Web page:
MCKINLEYVILLE- The Coast Guard Aviation Training Center instructors evaluate every unit in the Coast Guard to ensure every procedure is done safely and effectively, meeting the Coast Guard’s standards. Instructors take a look at everything from book knowledge, to flight procedures, to the physical fitness of rescue swimmers.
Aviation Survival Technician, Tanner Marshall, explains the process as rigorous, yet rewarding. “A lot of our best days are people’s worst days. You know, when we get to do what were trained to do that we love doing, it’s someone else’s worst day,” Marshall said.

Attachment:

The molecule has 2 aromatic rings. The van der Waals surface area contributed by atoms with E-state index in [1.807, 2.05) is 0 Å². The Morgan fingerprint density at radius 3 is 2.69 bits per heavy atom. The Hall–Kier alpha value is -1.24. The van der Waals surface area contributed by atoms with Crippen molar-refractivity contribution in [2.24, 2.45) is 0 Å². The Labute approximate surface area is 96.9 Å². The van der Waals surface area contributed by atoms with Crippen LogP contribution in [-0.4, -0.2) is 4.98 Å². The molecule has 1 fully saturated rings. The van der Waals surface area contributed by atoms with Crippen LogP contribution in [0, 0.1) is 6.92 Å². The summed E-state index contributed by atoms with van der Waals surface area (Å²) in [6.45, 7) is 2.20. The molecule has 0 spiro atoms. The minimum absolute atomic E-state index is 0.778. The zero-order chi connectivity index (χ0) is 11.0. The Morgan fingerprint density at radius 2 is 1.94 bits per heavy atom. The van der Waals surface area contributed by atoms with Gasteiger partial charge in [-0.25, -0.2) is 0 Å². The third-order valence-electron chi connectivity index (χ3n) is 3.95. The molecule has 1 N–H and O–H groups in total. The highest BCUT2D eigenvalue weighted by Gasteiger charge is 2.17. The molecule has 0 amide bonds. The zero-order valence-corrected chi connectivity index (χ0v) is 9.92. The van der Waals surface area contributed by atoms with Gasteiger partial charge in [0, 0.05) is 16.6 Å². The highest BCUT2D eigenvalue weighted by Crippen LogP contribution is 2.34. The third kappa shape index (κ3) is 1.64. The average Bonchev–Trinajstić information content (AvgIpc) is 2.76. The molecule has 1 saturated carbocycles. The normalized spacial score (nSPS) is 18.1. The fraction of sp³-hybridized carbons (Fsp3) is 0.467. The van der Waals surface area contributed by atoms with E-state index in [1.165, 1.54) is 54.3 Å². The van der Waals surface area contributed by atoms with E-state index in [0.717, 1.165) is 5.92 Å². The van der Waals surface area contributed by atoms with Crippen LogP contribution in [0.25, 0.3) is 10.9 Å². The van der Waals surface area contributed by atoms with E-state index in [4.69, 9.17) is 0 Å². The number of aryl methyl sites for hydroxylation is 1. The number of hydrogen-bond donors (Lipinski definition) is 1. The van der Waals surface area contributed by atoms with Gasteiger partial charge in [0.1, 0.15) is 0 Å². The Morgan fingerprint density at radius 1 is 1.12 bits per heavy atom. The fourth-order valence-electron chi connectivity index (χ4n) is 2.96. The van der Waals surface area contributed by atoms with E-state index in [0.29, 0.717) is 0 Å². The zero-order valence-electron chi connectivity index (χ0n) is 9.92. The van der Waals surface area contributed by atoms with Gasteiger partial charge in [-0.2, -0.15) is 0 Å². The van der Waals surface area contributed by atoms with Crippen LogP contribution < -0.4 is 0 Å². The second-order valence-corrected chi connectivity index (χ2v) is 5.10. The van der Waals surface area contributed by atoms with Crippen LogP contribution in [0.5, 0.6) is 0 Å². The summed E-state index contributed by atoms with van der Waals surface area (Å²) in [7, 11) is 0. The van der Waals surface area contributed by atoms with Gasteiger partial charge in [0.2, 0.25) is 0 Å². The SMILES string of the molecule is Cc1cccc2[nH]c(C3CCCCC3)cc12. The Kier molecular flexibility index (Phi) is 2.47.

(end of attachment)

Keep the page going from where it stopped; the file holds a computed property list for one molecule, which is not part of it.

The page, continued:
Training goes on all day, but can be canceled if a higher priority mission comes up. Crew members are on call 24/7 and ready to respond within 30 minutes of any call. Crew members are hoping for the best and training for the worst.
Commander Brendan Hilleary explains, “It’s a situation where you’re fighting for your life. So the rescue swimmers are trained to approach the survivor in the water, make a quick evaluation to make sure they are going to behave rationally or not. If not, they duck under the survivor and come up on the other side. They may back away or they may come back to the helicopter and request a different rescue device.”
Commander Hilleary stresses that members are very well trained and these evaluations will tell where the unit is strong and where they need improvement. From the time flight mechanics and rescue swimmers step into boot camp, until the time they are qualified to perform the job in the aircraft, it takes four years or more.